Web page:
2015 was a challenging year for the world – continuing conflict across the globe has caused the displacement of millions of people, many of whom are women and children. The refugee crisis is an urgent challenge for the world’s governments to tackle this year and it is important to particularly focus on how so many women and children can be protected, but also empowered to ensure their future can be stable and secure.
I wrote earlier this year in my Huffington Post blog about the plight of the Yazidi women, following a meeting with three women who survived rape and exploitation at the hands of ISIL. It is integral that we continue to bring attention to these terrible atrocities and put more pressure on the authorities to protect this community.
Thank you to all that attended my annual Blog Breakfast in Washington D.C. on “Global Uncertainty: Women are Key to Change.” It was an important discussion to recognize all that has been achieved in women, peace and security to date - 2015 was a big year of anniversaries in the field; it was the 20th anniversary of UN Fourth World Conference on Women in Beijing, and the 15th anniversary of the adoption of UN Security Council Resolution (UNSCR) 1325. But we also discussed what more needed to be done and I spoke about the importance of continued participation of women at the peace table and how it is integral that the international community monitors the extent of women taking part in peace talks.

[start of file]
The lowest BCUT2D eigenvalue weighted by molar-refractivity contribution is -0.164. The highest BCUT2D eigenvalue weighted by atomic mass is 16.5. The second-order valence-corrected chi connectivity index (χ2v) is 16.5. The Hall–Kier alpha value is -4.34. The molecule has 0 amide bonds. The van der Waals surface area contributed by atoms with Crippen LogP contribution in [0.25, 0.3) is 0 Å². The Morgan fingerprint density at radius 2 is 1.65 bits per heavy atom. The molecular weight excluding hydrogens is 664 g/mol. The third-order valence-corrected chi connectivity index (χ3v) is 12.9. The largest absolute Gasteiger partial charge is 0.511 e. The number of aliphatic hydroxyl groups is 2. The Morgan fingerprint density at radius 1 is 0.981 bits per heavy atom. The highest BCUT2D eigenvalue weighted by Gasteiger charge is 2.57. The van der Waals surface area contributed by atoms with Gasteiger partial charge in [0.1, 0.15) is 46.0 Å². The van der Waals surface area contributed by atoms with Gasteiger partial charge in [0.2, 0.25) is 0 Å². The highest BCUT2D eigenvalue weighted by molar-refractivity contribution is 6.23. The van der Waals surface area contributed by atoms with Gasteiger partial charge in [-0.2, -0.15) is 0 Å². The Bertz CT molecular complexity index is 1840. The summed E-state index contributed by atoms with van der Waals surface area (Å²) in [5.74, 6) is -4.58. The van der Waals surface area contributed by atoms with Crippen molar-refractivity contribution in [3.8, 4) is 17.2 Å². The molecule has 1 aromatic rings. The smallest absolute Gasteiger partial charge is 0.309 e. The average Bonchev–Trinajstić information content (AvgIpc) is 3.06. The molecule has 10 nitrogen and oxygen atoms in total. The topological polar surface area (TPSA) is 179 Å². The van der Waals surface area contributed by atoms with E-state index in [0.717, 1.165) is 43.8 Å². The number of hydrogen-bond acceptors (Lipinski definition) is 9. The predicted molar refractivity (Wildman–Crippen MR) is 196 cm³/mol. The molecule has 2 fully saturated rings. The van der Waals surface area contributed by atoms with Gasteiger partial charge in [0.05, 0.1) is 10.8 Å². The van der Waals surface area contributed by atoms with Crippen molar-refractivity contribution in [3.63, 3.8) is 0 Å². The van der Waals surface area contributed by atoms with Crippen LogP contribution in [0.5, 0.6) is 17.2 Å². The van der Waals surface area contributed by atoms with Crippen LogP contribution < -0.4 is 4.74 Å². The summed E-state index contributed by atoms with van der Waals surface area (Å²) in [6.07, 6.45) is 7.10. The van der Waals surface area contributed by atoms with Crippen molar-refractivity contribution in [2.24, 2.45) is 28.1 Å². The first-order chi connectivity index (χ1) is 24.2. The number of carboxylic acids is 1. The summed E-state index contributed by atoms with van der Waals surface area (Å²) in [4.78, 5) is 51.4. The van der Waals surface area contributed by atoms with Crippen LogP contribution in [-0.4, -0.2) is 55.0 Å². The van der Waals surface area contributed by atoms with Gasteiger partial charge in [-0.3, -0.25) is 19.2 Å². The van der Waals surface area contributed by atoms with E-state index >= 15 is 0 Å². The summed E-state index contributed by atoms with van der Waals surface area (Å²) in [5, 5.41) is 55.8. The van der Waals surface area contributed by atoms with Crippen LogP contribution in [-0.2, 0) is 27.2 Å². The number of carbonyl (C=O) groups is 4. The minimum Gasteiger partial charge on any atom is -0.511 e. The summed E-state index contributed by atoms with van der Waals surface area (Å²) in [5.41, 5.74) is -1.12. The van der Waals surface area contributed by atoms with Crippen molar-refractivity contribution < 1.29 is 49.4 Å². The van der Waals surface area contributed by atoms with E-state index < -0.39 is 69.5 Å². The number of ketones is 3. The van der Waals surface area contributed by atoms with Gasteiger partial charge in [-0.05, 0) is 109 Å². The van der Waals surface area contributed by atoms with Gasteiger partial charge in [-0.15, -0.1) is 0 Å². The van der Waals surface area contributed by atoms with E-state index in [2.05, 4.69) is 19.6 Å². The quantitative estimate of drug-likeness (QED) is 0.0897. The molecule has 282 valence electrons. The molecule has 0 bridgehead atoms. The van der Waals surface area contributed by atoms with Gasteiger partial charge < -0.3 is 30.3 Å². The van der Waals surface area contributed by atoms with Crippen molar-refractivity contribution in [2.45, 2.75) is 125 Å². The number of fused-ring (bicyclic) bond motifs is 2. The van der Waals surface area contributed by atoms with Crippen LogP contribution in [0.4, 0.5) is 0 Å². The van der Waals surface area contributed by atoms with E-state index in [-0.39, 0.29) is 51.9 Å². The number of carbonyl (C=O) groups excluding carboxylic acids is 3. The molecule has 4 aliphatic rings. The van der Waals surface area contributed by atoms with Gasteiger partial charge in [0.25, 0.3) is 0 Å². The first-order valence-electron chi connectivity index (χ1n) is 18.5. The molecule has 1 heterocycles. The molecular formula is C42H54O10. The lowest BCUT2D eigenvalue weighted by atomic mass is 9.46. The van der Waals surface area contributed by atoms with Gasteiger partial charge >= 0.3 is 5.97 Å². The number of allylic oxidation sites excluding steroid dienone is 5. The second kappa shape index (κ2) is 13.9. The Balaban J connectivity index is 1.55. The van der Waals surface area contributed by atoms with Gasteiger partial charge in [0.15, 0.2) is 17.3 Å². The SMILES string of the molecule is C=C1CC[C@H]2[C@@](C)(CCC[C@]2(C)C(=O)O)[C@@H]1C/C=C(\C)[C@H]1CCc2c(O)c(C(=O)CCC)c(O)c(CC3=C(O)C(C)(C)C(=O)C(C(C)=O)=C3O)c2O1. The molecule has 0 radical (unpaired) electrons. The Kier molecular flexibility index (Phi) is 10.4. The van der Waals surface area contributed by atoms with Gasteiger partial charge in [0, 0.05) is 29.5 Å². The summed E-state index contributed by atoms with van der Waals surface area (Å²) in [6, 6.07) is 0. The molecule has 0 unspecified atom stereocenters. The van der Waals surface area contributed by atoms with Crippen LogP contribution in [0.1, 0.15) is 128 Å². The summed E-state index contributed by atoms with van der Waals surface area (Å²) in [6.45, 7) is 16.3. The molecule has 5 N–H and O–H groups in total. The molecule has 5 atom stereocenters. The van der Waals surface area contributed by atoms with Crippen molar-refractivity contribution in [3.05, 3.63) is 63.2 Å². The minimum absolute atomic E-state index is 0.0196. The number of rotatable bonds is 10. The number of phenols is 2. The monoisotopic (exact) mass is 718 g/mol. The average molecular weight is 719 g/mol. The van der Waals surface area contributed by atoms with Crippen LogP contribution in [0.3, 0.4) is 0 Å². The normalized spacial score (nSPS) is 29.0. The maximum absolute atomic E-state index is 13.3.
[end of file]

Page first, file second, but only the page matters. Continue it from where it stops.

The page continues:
I am very pleased to announce that in 2016 I will be joining the board of Georgetown Institute for Women, Peace and Security which examines and highlights the roles and experiences of women in peace and security worldwide through cutting edge research, global convenings and strategic partnerships. As the international community recognizes the importance of elevating women’s participation in peace and security efforts, Georgetown University’s Institute for Women, Peace and Security stands ready to provide essential analysis, expertise and leadership on this critical issue.
As we begin 2016 and face the ongoing conflicts taking place around the world, it is important that peace talks should always include women at the table. It is vital that local women who bear the brunt of war, participate in its resolution to ensure peace is maintained and its long-term outcomes are defined by those most effected most. When you have women leading peace and playing an active part in the process, peace can be much more long-term. The British government are committed to this and work hard to ensure women are included in all peace talks.